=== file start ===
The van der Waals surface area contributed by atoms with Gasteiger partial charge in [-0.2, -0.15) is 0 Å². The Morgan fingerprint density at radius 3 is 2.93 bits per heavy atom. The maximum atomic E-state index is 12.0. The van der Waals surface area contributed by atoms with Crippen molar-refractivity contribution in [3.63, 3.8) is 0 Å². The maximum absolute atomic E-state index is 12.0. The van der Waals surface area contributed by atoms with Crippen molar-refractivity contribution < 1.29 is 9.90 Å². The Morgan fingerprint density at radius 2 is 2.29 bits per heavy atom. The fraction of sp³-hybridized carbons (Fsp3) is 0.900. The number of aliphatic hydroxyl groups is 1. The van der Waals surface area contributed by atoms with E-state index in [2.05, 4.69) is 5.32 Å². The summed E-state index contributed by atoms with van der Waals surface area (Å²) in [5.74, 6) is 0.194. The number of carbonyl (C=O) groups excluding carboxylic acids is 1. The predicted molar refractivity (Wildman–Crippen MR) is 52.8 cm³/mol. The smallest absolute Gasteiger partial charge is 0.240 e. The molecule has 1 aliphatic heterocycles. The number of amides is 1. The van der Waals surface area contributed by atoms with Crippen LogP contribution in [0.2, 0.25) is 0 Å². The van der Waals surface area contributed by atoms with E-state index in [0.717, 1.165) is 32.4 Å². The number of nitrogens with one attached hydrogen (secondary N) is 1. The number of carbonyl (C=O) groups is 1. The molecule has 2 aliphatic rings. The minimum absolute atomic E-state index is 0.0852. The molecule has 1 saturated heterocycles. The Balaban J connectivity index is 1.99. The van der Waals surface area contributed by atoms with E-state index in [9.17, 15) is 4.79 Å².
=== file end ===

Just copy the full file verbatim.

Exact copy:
The van der Waals surface area contributed by atoms with Gasteiger partial charge in [-0.2, -0.15) is 0 Å². The Morgan fingerprint density at radius 3 is 2.93 bits per heavy atom. The maximum atomic E-state index is 12.0. The van der Waals surface area contributed by atoms with Crippen molar-refractivity contribution in [3.63, 3.8) is 0 Å². The maximum absolute atomic E-state index is 12.0. The van der Waals surface area contributed by atoms with Crippen molar-refractivity contribution < 1.29 is 9.90 Å². The Morgan fingerprint density at radius 2 is 2.29 bits per heavy atom. The fraction of sp³-hybridized carbons (Fsp3) is 0.900. The number of aliphatic hydroxyl groups is 1. The van der Waals surface area contributed by atoms with E-state index in [2.05, 4.69) is 5.32 Å². The summed E-state index contributed by atoms with van der Waals surface area (Å²) in [5.74, 6) is 0.194. The number of carbonyl (C=O) groups excluding carboxylic acids is 1. The predicted molar refractivity (Wildman–Crippen MR) is 52.8 cm³/mol. The smallest absolute Gasteiger partial charge is 0.240 e. The molecule has 1 aliphatic heterocycles. The number of amides is 1. The van der Waals surface area contributed by atoms with Crippen LogP contribution in [0.2, 0.25) is 0 Å². The van der Waals surface area contributed by atoms with E-state index in [0.717, 1.165) is 32.4 Å². The number of nitrogens with one attached hydrogen (secondary N) is 1. The number of carbonyl (C=O) groups is 1. The molecule has 2 aliphatic rings. The minimum absolute atomic E-state index is 0.0852. The molecule has 1 saturated heterocycles. The Balaban J connectivity index is 1.99. The van der Waals surface area contributed by atoms with E-state index in [9.17, 15) is 4.79 Å².